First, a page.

(2) A matrix address scheme in the optimum condition with an extended operating margin (α=Von /Voff); and
(3) The design of an electrode structure with a seemingly higher resolution.
Though the first two attempts (1) and (2) do not require modifications in the well known structure of liquid crystal cells, it appears almost impossible to increase drastically the number of excitable lines from the viewpoint of the present-day progress of liquid crystal materials, etc. Contrarily, the problem with the last method (3) is that the liquid crystal cells are sophisticated in construction but, it is actually possible to increase the number of excitable lines by a factor of two or more.
Typical ways of making possible the last approach (3) are as follows:
(a) double electrode structure
(b) vertical partition, and
(c) two-layered structure.
These methods may be adopted alone or in combination for achieving the intended purpose. Such a combination has been proposed by co-pending application Ser. No. 921,062 June 30, 1978, MATRIX TYPE LIQUID CRYSTAL DISPLAY PANEL by F. Funada et al, now U.S. Pat. No. 4,231,640.
The present invention provides a new and useful liquid crystal display panel of the matrix type which, while being somewhat similar to the double electrode structure method (a), does not adopt any of the above-listed methods (a) to (c).
With the matrix type double electrode structure having column electrodes and row electrodes intersecting each other at a right angle to define rectangular picture elements, it is conventional to interconnect the respective rectangular picture elements by the use of strip-shaped connection electrodes such that each of the row electrodes (scanning side electrodes) faces against a couple of the picture elements. As indicated in FIG. 2, a couple of picture elements 1, 1' are arranged to face against a single row electrode Yj-1 with the remaining picture elements facing similarly against each row electrode Y1, Y2, . . . Yj-1, Yj, . . . Yn, that is, a two-to-one relationship. Each of the picture elements 1, 1' is interconnected with connection electrodes 2, 2'. The connection electrodes 2, 2' and the picture elements constitute the respective column electrodes X1, X2, . . . X2i-1, X2i, Xm. The two column electrodes X2i-1 and X2i (i: a natural number) apparently constitute a single column electrode. The above mentioned double electrode structure is more attractive than a simple (a single-layered) matrix structure in that the double electrode structure permits twice the excitement of the row electrodes as twice as without the need for changing the duty factor.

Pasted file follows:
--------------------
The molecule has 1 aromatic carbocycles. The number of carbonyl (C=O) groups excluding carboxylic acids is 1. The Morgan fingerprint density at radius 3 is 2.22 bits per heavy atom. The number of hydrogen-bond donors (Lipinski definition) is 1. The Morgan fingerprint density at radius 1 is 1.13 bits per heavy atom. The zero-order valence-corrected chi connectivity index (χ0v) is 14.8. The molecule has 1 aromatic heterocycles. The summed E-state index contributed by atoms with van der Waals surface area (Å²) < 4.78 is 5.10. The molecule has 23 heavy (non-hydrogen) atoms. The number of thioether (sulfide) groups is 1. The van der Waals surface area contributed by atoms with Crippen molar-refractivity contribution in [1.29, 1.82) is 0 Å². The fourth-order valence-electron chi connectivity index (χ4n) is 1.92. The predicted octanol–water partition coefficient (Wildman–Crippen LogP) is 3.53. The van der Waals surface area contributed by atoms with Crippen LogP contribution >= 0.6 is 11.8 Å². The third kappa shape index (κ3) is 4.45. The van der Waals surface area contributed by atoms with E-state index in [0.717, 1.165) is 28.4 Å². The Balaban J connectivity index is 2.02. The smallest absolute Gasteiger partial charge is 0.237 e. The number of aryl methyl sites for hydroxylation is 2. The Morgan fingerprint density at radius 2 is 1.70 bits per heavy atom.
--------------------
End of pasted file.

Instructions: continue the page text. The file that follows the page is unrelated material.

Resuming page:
However, the prior art structure, as discussed previously, suffers from the inherent problem of the connection electrodes 2, 2' interconnecting the picture elements 1, 1' being extremely narrow and easily broken during etching. In order to display very fine images, it is desirable that the respective picture elements be as wide as possible and the width and spacing of the connection electrodes 2, 2' be as small as possible. If the width of each connection electrode is selected to be very narrow, then the formation of an electrode pattern would be very difficult. Further, if it is designed to be narrow and long, then another problem arises in that a resulting voltage drop prevents the electrodes at an edge portion of the panel from being supplied with a sufficient voltage.
With the foregoing in mind, it is an object of the present invention to provide a unique electrode configuration which is able to remarkably shorten the length of the connection electrodes 2, 2' and even eliminate the need for the connection electrodes by virtue of a particular shape and alignment of the respective rectangular-shaped picture elements 1, 1'.
For a more complete understanding of the present invention and for further objects and advantages thereof, reference is now made to the following description taken in conjunction with the accompanying drawings, in which:
FIG. 1 is a schematic diagram of driving circuitry for a matrix type liquid crystal display panel;
FIG. 2 is an enlarged view of an electrode pattern of the prior art matrix type liquid crystal display panel;
FIG. 3 is an explanation diagram of a matrix type electrode pattern constructed in accordance with the principle of the present invention; and
FIGS. 4 through 6 are enlarged views of exemplary embodiments of the present invention.